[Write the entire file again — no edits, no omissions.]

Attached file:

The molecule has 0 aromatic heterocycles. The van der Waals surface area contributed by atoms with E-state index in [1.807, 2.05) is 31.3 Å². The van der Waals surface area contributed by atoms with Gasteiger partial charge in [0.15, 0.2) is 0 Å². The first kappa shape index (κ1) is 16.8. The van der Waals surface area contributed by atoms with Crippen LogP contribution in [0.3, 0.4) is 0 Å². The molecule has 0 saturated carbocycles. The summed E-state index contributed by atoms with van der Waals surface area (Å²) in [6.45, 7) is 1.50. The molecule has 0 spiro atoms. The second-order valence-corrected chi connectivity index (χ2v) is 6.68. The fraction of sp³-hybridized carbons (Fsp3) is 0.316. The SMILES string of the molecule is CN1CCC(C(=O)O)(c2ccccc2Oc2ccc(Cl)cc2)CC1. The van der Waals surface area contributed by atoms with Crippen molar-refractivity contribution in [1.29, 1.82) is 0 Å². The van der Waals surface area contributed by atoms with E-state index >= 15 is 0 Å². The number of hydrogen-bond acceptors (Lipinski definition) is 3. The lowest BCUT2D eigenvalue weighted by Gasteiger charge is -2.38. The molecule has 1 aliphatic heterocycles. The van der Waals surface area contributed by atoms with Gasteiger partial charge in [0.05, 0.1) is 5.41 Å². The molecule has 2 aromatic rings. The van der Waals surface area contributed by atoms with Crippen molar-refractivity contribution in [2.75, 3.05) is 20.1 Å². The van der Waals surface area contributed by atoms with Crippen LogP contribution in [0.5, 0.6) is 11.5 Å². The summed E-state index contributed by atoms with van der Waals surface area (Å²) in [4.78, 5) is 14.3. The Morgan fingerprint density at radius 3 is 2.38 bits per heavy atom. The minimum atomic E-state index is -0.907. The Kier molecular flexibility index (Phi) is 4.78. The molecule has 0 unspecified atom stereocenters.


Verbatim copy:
The molecule has 0 aromatic heterocycles. The van der Waals surface area contributed by atoms with E-state index in [1.807, 2.05) is 31.3 Å². The van der Waals surface area contributed by atoms with Gasteiger partial charge in [0.15, 0.2) is 0 Å². The first kappa shape index (κ1) is 16.8. The van der Waals surface area contributed by atoms with Crippen LogP contribution in [0.3, 0.4) is 0 Å². The molecule has 0 saturated carbocycles. The summed E-state index contributed by atoms with van der Waals surface area (Å²) in [6.45, 7) is 1.50. The molecule has 0 spiro atoms. The second-order valence-corrected chi connectivity index (χ2v) is 6.68. The fraction of sp³-hybridized carbons (Fsp3) is 0.316. The SMILES string of the molecule is CN1CCC(C(=O)O)(c2ccccc2Oc2ccc(Cl)cc2)CC1. The van der Waals surface area contributed by atoms with Crippen molar-refractivity contribution in [1.29, 1.82) is 0 Å². The van der Waals surface area contributed by atoms with E-state index >= 15 is 0 Å². The number of hydrogen-bond acceptors (Lipinski definition) is 3. The lowest BCUT2D eigenvalue weighted by Gasteiger charge is -2.38. The molecule has 1 aliphatic heterocycles. The van der Waals surface area contributed by atoms with Gasteiger partial charge in [0.05, 0.1) is 5.41 Å². The molecule has 2 aromatic rings. The van der Waals surface area contributed by atoms with Crippen molar-refractivity contribution in [2.75, 3.05) is 20.1 Å². The van der Waals surface area contributed by atoms with Crippen LogP contribution in [0.5, 0.6) is 11.5 Å². The summed E-state index contributed by atoms with van der Waals surface area (Å²) in [4.78, 5) is 14.3. The Morgan fingerprint density at radius 3 is 2.38 bits per heavy atom. The minimum atomic E-state index is -0.907. The Kier molecular flexibility index (Phi) is 4.78. The molecule has 0 unspecified atom stereocenters.